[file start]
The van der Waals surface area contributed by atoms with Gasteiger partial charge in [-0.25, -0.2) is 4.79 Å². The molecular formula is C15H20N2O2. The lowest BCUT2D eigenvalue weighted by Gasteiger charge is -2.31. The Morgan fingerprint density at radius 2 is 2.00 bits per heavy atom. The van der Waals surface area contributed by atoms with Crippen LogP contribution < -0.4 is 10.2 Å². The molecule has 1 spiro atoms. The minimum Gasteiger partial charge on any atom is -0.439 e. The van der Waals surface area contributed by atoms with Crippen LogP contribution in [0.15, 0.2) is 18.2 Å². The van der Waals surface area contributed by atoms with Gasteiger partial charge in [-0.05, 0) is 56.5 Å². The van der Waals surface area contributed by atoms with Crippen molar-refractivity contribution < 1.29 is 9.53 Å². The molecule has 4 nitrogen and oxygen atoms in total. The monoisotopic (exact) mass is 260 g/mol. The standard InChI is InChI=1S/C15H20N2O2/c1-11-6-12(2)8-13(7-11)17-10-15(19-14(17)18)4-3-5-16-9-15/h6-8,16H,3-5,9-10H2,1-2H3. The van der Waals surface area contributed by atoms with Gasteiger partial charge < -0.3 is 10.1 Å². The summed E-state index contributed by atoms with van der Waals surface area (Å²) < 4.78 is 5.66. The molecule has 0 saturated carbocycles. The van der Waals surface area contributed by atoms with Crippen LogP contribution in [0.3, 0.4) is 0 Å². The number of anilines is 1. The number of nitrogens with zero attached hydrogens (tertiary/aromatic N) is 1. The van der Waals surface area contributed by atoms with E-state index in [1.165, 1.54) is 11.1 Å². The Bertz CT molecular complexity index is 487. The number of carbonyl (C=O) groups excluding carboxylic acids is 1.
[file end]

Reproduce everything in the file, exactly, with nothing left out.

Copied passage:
The van der Waals surface area contributed by atoms with Gasteiger partial charge in [-0.25, -0.2) is 4.79 Å². The molecular formula is C15H20N2O2. The lowest BCUT2D eigenvalue weighted by Gasteiger charge is -2.31. The Morgan fingerprint density at radius 2 is 2.00 bits per heavy atom. The van der Waals surface area contributed by atoms with Crippen LogP contribution < -0.4 is 10.2 Å². The molecule has 1 spiro atoms. The minimum Gasteiger partial charge on any atom is -0.439 e. The van der Waals surface area contributed by atoms with Crippen LogP contribution in [0.15, 0.2) is 18.2 Å². The van der Waals surface area contributed by atoms with Gasteiger partial charge in [-0.05, 0) is 56.5 Å². The van der Waals surface area contributed by atoms with Crippen molar-refractivity contribution < 1.29 is 9.53 Å². The molecule has 4 nitrogen and oxygen atoms in total. The monoisotopic (exact) mass is 260 g/mol. The standard InChI is InChI=1S/C15H20N2O2/c1-11-6-12(2)8-13(7-11)17-10-15(19-14(17)18)4-3-5-16-9-15/h6-8,16H,3-5,9-10H2,1-2H3. The van der Waals surface area contributed by atoms with Gasteiger partial charge < -0.3 is 10.1 Å². The summed E-state index contributed by atoms with van der Waals surface area (Å²) < 4.78 is 5.66. The molecule has 0 saturated carbocycles. The van der Waals surface area contributed by atoms with Crippen LogP contribution in [0.3, 0.4) is 0 Å². The number of anilines is 1. The number of nitrogens with zero attached hydrogens (tertiary/aromatic N) is 1. The van der Waals surface area contributed by atoms with E-state index in [1.165, 1.54) is 11.1 Å². The Bertz CT molecular complexity index is 487. The number of carbonyl (C=O) groups excluding carboxylic acids is 1.